Indian Guru Padmasambhava Founded Buddhism in Tibet
Tibetan history credits Guru Padmasambhava as one of the founding fathers of Buddhism in Tibet along with Acharya Shantarakshita from India. He was one of the famous seventeen exceptional pandit scholars at Nalanda Monastic University in India.
Guru Padmasambhava, a great Indian tantric master of the 8th century is an important figure in Buddhism. He was instrumental in establishing Vajrayana Buddhism in Tibet and Bhutan and is popularly known as Guru Rinpoche means the Precious Master among his followers.
Tibetan tradition records that when then king of Tibet Trisong Detsan was building a monastery, strong demonic forces caused disruption in the building of the monastery, therefore, the King to tame the forces invited the great Indian adepts Shantarakshita and Padmasambhava to Tibet.
Later, King Trisong Detsan, Shantarakshita and Padmasambhava together built the first Buddhist monastery known as Samye Ling in Tibet where the first monk ordination ceremony was held for seven Tibetans.
Besides, a school for Sanskrit study was also established and many Buddhist Sanskrit texts were translated into the Tibetan language. The arrival and teachings of Padmasambhava in Tibet mark the beginning of the Nyingma tradition of Tibetan Buddhism. The name Nyingma literally means the old one, in the sense of being the earliest Tibetan tradition.
There are both mythical and legendary stories regarding the birth of Guru Padmasambhava. The first one states that Guru Padmasambhava was miraculously born as an eight-year-old boy from a blossoming Lotus flower in the Danakosha Lake, in the land of Uddiyana. His Tibetan, name is Padma Jungney, translated from the Sanskrit name Padmakara, which means “originated from a lotus.” Thus, he is indeed named after his manner of birth.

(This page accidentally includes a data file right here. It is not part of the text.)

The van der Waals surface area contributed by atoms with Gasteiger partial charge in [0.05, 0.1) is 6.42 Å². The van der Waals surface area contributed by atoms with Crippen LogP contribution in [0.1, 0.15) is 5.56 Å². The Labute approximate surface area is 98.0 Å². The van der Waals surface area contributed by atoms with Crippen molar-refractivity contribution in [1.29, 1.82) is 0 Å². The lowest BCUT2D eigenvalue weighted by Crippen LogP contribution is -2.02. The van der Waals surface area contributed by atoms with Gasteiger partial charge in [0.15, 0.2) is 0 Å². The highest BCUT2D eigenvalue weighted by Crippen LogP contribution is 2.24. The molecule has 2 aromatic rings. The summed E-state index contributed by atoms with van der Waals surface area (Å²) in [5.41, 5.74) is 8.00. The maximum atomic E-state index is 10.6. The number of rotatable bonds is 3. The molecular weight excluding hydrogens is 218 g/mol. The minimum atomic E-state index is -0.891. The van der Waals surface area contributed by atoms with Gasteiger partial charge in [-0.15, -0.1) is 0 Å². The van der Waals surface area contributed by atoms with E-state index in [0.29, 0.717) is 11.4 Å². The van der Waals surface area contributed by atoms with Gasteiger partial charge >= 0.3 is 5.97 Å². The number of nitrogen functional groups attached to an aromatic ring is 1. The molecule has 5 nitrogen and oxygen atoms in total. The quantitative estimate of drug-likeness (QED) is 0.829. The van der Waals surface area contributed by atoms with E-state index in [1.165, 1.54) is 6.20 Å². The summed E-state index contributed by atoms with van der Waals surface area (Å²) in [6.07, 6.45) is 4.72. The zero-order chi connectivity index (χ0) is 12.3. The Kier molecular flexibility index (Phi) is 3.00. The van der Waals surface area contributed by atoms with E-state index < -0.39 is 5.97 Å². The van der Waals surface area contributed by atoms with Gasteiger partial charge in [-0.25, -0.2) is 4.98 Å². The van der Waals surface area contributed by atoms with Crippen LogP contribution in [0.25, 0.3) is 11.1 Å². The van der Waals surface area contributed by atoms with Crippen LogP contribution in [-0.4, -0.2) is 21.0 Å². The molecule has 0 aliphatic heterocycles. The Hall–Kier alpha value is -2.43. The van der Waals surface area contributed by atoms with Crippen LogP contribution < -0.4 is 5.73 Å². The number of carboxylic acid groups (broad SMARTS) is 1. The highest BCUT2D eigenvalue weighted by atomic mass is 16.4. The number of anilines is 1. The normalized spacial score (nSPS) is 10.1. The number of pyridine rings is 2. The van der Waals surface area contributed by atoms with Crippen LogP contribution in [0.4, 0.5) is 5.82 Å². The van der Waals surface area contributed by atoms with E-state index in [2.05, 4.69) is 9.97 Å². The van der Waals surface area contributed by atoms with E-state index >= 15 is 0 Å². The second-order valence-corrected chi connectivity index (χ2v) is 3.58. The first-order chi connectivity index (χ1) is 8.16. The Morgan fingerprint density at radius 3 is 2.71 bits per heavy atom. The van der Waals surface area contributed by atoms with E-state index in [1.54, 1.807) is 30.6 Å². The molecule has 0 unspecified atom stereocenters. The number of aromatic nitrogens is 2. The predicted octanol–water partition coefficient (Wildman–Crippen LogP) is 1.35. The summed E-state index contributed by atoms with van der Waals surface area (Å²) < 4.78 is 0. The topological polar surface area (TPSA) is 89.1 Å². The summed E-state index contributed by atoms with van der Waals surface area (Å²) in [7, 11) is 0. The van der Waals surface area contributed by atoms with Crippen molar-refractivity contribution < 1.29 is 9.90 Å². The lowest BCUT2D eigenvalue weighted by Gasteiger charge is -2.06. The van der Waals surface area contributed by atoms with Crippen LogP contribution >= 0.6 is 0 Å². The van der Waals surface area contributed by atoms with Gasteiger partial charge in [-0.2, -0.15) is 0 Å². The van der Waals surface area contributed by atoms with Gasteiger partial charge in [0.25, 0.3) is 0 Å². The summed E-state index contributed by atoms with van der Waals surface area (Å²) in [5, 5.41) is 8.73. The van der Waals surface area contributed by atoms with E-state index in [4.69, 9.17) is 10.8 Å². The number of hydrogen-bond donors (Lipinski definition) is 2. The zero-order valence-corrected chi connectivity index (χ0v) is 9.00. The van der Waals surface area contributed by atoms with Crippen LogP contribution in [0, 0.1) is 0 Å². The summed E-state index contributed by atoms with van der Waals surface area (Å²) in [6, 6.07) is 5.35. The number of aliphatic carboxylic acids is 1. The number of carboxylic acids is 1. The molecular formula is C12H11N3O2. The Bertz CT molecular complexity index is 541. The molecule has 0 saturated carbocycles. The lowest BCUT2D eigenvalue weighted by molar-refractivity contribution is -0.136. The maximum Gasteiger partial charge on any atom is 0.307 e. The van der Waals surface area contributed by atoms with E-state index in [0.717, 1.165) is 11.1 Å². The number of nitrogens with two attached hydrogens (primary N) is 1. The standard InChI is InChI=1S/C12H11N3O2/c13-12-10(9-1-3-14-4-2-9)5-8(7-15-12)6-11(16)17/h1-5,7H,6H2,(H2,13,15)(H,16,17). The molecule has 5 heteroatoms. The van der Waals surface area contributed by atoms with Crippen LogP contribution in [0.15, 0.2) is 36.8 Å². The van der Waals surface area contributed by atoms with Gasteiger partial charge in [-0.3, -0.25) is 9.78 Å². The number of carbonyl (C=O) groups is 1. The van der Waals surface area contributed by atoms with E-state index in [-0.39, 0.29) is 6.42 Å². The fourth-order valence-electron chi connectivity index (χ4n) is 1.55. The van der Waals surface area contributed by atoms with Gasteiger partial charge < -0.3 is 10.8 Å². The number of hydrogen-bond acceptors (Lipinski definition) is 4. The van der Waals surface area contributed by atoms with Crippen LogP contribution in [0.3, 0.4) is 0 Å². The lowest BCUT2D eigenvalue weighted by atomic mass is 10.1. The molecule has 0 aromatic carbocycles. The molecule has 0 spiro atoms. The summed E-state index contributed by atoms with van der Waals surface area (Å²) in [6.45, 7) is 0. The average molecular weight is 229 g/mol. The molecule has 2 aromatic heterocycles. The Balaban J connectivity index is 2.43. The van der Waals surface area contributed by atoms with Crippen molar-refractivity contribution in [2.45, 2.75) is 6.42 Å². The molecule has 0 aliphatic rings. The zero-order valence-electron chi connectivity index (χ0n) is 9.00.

The actual location of Uddiyana is debated; some scholars locate this land to be the state of Odisha in India while others believe it to be in the Swat valley area of erstwhile undivided India and modern-day Pakistan.
Today, the figure and worship of Guru Padmasambhava dominate Bhutanese Buddhism and most sacred sites including the two most holy places in Bumthang and Paro are dedicated to him.During his lifespan, Guru Padmasambhava travelled across Tibet, Bhutan, Nepal and the different Himalayan regions of India where he founded the Nyingma tradition of Tibetan Buddhism.
Today, the imprints of Guru Padmasambhava in these countries are existing in the form of monuments, relics and folklore associated with his spiritual and religious activities. Among his followers, he is considered an enlightened force who exists beyond spatial and temporal constructions, beyond birth and death.The annual Hemis Festival in Ladakh commemorates the birth anniversary of Guru Padmasambhava. Similarly, in Bhutan, the annual Tseshu festival is celebrated on the tenth day of the month in the Bhutanese lunar calendar to honor him. (IANS)